During Thursday night’s primary debate of the top 10 Republican candidates, Google tracked searches for each person on the stage. Not surprisingly, businessman Donald Trump was the most-searched candidate, followed by neurosurgeon Ben Carson, Sen. Ted Cruz (Texas), former Florida Gov. Jeb Bush and Sen. Marco Rubio (Fla.).
Searches for each candidate ebbed and flowed throughout the debate, generally increasing when the candidate was speaking. Now, thanks to Google, we know what the candidates were saying when the greatest number of people were searching their names.
Searches for Trump had several major spikes, four of which corresponded to specific statements he made. The largest jump occurred during his closing statement — most candidates saw an increase in searches during their final remarks — and during his response to moderator Chris Wallace’s question about his past business bankruptcies. Trump claimed he had never gone bankrupt, then clarified that he had “taken advantage of the [bankruptcy] laws of this country” in four business deals in the past. Perhaps viewers were fact-checking him.
Carson’s largest spike seems to have come when he stated that “there is no such thing as a politically correct war.” He was briefly interrupted by applause from the crowd at Cleveland’s Quicken Loans Arena before he continued, praising the intellect of military leaders and saying they could carry out any mission a commander in chief gives them “if we don’t tie their hands behind their back.”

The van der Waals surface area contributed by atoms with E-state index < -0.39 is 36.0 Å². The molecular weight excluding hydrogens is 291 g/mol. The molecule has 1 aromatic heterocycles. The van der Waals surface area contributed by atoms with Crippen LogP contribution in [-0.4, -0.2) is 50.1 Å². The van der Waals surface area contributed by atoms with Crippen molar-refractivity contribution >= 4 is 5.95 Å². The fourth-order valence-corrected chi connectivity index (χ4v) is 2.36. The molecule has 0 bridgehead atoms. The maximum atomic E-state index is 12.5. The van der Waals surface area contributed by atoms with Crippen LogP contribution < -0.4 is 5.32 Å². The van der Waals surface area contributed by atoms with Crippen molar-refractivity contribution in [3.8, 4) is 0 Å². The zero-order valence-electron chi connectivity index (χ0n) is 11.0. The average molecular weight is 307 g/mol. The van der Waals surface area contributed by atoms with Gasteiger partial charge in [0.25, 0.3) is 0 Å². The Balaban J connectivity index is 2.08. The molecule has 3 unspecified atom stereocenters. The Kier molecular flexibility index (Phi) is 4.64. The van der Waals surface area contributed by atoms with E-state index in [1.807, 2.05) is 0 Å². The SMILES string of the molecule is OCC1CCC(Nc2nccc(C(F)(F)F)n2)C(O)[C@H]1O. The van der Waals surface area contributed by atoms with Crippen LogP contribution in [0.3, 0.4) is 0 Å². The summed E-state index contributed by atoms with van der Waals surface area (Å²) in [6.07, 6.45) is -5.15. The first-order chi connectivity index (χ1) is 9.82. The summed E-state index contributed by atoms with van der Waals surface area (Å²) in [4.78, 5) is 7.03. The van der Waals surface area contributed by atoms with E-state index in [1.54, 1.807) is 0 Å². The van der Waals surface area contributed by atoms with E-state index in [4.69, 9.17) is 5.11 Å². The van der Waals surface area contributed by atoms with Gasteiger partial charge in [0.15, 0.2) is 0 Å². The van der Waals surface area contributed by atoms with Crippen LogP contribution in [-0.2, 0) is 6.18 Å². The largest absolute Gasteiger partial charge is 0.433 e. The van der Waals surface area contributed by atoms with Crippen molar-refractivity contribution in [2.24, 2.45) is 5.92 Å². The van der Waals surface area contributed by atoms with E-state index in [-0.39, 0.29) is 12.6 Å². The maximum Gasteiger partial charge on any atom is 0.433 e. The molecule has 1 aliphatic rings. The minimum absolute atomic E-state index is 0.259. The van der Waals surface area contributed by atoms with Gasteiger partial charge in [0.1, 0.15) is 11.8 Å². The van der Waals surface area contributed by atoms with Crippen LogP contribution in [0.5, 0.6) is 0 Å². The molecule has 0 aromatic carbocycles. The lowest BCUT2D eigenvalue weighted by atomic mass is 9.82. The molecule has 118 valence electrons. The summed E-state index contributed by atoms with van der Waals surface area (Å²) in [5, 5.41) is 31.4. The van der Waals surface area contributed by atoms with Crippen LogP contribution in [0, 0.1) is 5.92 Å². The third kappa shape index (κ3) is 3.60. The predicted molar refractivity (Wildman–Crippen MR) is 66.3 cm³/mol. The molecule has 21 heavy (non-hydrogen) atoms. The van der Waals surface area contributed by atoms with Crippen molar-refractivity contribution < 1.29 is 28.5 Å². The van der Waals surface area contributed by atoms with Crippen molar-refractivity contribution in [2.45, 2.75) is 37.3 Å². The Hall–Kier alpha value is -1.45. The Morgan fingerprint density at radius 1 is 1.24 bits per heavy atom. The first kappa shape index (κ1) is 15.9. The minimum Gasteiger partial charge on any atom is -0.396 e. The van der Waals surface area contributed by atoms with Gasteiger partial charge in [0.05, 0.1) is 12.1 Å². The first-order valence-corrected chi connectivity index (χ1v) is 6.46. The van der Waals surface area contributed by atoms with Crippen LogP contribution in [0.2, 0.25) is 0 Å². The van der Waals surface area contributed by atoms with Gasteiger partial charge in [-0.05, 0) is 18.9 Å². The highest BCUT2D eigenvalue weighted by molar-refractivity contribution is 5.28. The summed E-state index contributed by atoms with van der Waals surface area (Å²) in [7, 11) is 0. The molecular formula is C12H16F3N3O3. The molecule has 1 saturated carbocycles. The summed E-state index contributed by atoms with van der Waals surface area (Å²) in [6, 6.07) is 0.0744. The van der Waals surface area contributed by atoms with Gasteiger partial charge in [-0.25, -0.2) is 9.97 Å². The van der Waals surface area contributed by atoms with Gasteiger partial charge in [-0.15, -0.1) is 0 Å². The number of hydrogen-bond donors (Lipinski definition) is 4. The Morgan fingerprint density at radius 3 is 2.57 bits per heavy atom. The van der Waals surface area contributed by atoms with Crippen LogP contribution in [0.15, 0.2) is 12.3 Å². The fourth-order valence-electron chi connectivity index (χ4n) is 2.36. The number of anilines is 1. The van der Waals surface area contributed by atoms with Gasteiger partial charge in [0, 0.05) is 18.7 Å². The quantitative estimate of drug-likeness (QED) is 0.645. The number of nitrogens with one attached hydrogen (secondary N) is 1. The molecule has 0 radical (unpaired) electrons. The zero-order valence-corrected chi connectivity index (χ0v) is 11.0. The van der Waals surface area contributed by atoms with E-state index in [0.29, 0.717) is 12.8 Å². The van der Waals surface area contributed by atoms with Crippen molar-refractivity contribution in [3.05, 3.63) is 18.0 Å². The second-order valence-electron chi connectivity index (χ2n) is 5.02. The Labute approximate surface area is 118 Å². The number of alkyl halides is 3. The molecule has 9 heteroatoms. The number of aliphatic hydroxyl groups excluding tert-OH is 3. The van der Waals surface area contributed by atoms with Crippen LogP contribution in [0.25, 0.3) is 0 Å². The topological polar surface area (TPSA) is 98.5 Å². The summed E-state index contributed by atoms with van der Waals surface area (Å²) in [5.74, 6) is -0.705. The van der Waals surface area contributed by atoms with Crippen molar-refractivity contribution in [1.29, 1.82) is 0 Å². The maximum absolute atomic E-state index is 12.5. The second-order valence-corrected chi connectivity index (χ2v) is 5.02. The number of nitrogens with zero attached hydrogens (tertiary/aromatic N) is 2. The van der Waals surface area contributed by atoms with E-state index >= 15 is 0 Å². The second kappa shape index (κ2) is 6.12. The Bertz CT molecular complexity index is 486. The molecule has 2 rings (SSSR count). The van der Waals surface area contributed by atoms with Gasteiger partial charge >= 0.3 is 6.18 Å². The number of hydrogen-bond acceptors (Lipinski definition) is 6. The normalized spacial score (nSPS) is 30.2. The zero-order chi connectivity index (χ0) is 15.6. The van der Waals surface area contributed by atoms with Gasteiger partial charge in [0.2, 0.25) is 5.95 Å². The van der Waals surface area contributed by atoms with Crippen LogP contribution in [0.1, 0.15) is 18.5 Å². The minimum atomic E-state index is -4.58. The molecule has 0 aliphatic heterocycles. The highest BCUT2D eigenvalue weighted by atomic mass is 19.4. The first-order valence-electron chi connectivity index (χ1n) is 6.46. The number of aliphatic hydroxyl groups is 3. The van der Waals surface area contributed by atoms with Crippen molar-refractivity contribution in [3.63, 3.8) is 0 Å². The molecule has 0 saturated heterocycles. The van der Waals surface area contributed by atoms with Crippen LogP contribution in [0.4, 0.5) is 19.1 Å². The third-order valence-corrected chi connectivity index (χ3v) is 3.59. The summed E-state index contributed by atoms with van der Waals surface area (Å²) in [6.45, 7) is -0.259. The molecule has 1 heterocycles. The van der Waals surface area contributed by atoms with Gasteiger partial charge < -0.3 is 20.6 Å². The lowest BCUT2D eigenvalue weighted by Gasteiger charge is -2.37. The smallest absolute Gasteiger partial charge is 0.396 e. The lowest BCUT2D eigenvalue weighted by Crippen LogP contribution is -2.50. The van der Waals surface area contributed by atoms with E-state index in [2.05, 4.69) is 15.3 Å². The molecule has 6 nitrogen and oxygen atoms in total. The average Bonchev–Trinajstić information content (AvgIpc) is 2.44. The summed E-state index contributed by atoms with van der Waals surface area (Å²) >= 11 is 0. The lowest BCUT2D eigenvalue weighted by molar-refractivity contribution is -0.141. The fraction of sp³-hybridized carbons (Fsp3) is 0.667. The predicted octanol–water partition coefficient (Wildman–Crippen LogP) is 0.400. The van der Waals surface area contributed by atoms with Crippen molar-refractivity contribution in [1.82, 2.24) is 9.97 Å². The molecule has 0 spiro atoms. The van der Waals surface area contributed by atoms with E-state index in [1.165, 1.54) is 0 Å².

Cruz’s most-Googled moment was during his opening statement. He was the third-most searched candidate, but didn’t have as many ups and downs as the other top-searched candidates. His immigration and foreign policy comments got some attention, but not as much as his opening remarks.
Bush, on the other hand, saw several spikes in Google searches — some not necessarily related to anything he said. The first occurred when he attempted to make his habit of vetoing budget line items as governor of Florida into a Godfather joke. Another was when he referred to the Iraq invasion, led by his brother then-President George W. Bush in 2003, as a mistake. And later, Bush denied a report that he had called Trump a “clown” and a “buffoon,” but did grab attention by saying Trump’s language is divisive.
Rounding out the top five in Google search traffic, Rubio first caught attention defending his relative youth and inexperience by saying the election “cannot be a resume competition.” If it is, he warned, “Hillary Clinton’s gonna be the next president.” Rubio also gained attention for his statements on immigration and education, but his largest spike was when he called for lowering the tax rate for all small businesses to 25 percent, limiting regulations and repealing Obamacare all in one breath.
— This feed and its contents are the property of The Huffington Post, and use is subject to our terms. It may be used for personal consumption, but may not be distributed on a website.
Entertainment – The Huffington Post
Entertainment News-Visit Adults Playland today for the hottest adult entertainment online!
Hot Tip Alert!